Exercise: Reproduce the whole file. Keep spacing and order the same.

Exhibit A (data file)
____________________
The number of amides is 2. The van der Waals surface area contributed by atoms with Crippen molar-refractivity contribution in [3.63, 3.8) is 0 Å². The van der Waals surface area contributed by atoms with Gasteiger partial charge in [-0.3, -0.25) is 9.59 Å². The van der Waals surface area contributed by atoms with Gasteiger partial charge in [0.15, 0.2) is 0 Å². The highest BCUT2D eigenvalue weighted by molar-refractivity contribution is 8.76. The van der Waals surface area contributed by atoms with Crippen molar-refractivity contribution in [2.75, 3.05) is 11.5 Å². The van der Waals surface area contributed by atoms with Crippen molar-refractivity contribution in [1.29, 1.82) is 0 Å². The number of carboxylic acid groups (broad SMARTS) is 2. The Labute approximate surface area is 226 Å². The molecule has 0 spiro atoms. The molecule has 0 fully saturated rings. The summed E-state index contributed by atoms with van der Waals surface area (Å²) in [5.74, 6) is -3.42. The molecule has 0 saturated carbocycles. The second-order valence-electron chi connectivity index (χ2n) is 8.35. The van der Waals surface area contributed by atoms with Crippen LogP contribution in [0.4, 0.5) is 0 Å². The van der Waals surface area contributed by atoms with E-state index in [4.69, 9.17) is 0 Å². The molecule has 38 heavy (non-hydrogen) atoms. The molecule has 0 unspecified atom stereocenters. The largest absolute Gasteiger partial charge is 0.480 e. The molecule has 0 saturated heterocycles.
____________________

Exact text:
The number of amides is 2. The van der Waals surface area contributed by atoms with Crippen molar-refractivity contribution in [3.63, 3.8) is 0 Å². The van der Waals surface area contributed by atoms with Gasteiger partial charge in [-0.3, -0.25) is 9.59 Å². The van der Waals surface area contributed by atoms with Gasteiger partial charge in [0.15, 0.2) is 0 Å². The highest BCUT2D eigenvalue weighted by molar-refractivity contribution is 8.76. The van der Waals surface area contributed by atoms with Crippen molar-refractivity contribution in [2.75, 3.05) is 11.5 Å². The van der Waals surface area contributed by atoms with Crippen molar-refractivity contribution in [1.29, 1.82) is 0 Å². The number of carboxylic acid groups (broad SMARTS) is 2. The Labute approximate surface area is 226 Å². The molecule has 0 spiro atoms. The molecule has 0 fully saturated rings. The summed E-state index contributed by atoms with van der Waals surface area (Å²) in [5.74, 6) is -3.42. The molecule has 0 saturated carbocycles. The second-order valence-electron chi connectivity index (χ2n) is 8.35. The van der Waals surface area contributed by atoms with Crippen LogP contribution in [0.4, 0.5) is 0 Å². The van der Waals surface area contributed by atoms with E-state index in [4.69, 9.17) is 0 Å². The molecule has 38 heavy (non-hydrogen) atoms. The molecule has 0 unspecified atom stereocenters. The largest absolute Gasteiger partial charge is 0.480 e. The molecule has 0 saturated heterocycles.